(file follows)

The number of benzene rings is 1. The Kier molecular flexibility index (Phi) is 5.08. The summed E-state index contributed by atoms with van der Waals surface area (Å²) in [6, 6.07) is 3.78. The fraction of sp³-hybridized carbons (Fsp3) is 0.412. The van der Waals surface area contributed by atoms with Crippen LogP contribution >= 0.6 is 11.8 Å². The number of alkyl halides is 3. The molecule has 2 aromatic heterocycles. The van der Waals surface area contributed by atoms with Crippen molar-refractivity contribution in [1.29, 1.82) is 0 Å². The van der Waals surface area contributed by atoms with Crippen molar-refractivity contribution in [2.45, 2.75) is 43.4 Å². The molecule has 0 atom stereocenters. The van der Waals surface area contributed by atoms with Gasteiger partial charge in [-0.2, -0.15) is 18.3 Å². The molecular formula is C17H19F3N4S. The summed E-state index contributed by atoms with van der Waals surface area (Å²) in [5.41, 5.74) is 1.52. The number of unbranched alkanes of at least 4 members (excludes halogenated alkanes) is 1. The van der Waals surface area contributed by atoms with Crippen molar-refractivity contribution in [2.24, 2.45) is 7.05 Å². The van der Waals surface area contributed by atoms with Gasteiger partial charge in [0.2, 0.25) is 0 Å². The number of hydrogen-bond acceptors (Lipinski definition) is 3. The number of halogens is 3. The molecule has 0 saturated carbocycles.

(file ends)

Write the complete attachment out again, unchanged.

The number of benzene rings is 1. The Kier molecular flexibility index (Phi) is 5.08. The summed E-state index contributed by atoms with van der Waals surface area (Å²) in [6, 6.07) is 3.78. The fraction of sp³-hybridized carbons (Fsp3) is 0.412. The van der Waals surface area contributed by atoms with Crippen LogP contribution >= 0.6 is 11.8 Å². The number of alkyl halides is 3. The molecule has 2 aromatic heterocycles. The van der Waals surface area contributed by atoms with Crippen molar-refractivity contribution in [1.29, 1.82) is 0 Å². The van der Waals surface area contributed by atoms with Crippen molar-refractivity contribution in [2.45, 2.75) is 43.4 Å². The molecule has 0 atom stereocenters. The van der Waals surface area contributed by atoms with Gasteiger partial charge in [-0.2, -0.15) is 18.3 Å². The molecular formula is C17H19F3N4S. The summed E-state index contributed by atoms with van der Waals surface area (Å²) in [5.41, 5.74) is 1.52. The number of unbranched alkanes of at least 4 members (excludes halogenated alkanes) is 1. The van der Waals surface area contributed by atoms with Crippen molar-refractivity contribution in [2.24, 2.45) is 7.05 Å². The van der Waals surface area contributed by atoms with Gasteiger partial charge in [0.2, 0.25) is 0 Å². The number of hydrogen-bond acceptors (Lipinski definition) is 3. The number of halogens is 3. The molecule has 0 saturated carbocycles.